Review Detail

4.5 1
Kids Fiction 3945
Captivating from Start to Finish
Overall rating
Plot/Characters/Writing Style
Illustrations/Photos (if applicable)
The Sleeper and the Spindle is a picture book that is as illuminating as it is dark. Spinning the fairytales of Snow White and Sleeping Beauty, author Neil Gaiman and Illustrator Chris Riddell, combine the two lives into one hero’s, (or rather heroine’s) journey.

As a long-time fan of Gaiman’s writing, I found this story to be just as delightful and sinister as most of his tales. Gaiman is never needlessly gruesome or shocking, but he tells his stories in honest language and earnest characters. Every word counts in Sleeper and the Spindle, and while this story might be dark, the message is not, as it’s about finding courage in the wake of many expectations.

From the expectations of what the Queen is meant to become after she wakes from her spell, to the sleeping Princesses in need of rescuing (but maybe not in the way you’d expect), each character is faced with choices. Throughout the story, Gaiman plays with the consequences of each choice - and whether these choices come to fruition or not - giving the entire book an air of dream-like wonder.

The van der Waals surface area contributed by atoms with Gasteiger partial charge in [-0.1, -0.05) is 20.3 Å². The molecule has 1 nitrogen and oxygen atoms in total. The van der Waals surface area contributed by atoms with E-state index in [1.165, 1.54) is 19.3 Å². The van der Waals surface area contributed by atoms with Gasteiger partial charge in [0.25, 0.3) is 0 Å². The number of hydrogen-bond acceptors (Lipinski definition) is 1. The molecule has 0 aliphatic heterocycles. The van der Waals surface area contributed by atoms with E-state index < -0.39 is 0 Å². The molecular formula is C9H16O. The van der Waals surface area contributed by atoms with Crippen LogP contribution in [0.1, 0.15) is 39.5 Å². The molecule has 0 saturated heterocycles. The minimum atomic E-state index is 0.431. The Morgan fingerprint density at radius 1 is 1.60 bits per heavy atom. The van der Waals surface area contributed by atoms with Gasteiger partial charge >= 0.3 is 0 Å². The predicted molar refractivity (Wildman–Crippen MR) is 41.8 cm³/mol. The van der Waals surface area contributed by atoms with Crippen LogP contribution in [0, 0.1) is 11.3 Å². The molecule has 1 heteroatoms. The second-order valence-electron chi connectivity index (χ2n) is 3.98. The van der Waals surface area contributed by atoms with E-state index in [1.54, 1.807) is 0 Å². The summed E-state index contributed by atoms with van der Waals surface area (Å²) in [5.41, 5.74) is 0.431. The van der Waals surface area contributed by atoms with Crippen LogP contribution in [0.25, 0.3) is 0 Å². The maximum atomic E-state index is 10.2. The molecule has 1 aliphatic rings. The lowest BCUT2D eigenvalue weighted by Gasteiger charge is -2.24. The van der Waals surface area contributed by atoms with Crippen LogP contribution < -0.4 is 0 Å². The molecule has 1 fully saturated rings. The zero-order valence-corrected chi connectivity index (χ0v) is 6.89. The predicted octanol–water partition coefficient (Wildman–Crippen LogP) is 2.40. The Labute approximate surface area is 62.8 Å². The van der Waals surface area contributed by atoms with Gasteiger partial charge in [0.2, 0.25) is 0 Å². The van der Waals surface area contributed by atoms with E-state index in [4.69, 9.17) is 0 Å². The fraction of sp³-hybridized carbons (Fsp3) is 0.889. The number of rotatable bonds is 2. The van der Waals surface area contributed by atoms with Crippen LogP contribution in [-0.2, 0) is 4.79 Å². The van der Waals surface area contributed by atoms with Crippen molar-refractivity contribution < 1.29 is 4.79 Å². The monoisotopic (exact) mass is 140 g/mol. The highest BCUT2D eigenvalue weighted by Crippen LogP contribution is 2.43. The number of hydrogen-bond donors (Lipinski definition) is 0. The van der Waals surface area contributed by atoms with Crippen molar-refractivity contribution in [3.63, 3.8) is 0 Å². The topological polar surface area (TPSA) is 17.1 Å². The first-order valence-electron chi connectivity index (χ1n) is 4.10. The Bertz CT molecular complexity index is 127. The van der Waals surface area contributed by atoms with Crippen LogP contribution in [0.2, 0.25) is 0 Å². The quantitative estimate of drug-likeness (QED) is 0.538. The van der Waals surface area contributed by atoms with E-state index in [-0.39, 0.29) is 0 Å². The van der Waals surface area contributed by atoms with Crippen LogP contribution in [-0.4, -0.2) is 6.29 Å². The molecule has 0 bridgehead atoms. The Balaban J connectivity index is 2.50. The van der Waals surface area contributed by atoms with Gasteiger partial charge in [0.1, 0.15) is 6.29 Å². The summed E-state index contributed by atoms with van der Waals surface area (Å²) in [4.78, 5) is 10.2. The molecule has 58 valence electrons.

One of my favorite elements of the story was the Queen’s journey. Rarely do we read fairytales detailing what happens after the princess is rescued, but in Sleeper and the Spindle, we see that Snow White is now a queen and doing the rescuing. She isn’t sure she wants to get married. She isn’t sure if she can save the kingdom, but she’s sure that if she stays and gets married, her life will change forever. So she fetches her sword and armor and travels to save a princess asleep in her tower, and a kingdom from dark magic.

While Gaiman’s words deliver a story full of adventure, Chris Riddell’s illustrations bring Gaiman’s words together and add a depth to the story that appears effortless. Unlike the colorful illustrations that typically accompany fairytales, the artistry for Sleeper and the Spindle is black & white pen work with golden accents throughout. While Gaiman’s words feel barely restrained, Riddell’s illustrations take a bare-boned approach that is decadent without being overpowering. However, both the artist and the author have a sense of wildness about their work that serves this story well.

The book has a wonderful graphic novel feel to it, which makes this story a good choice for older readers, or even a read-aloud bedtime story for younger children. While the book deals with some dark themes, the language and art provides a lightness that takes the edge off the darkness.
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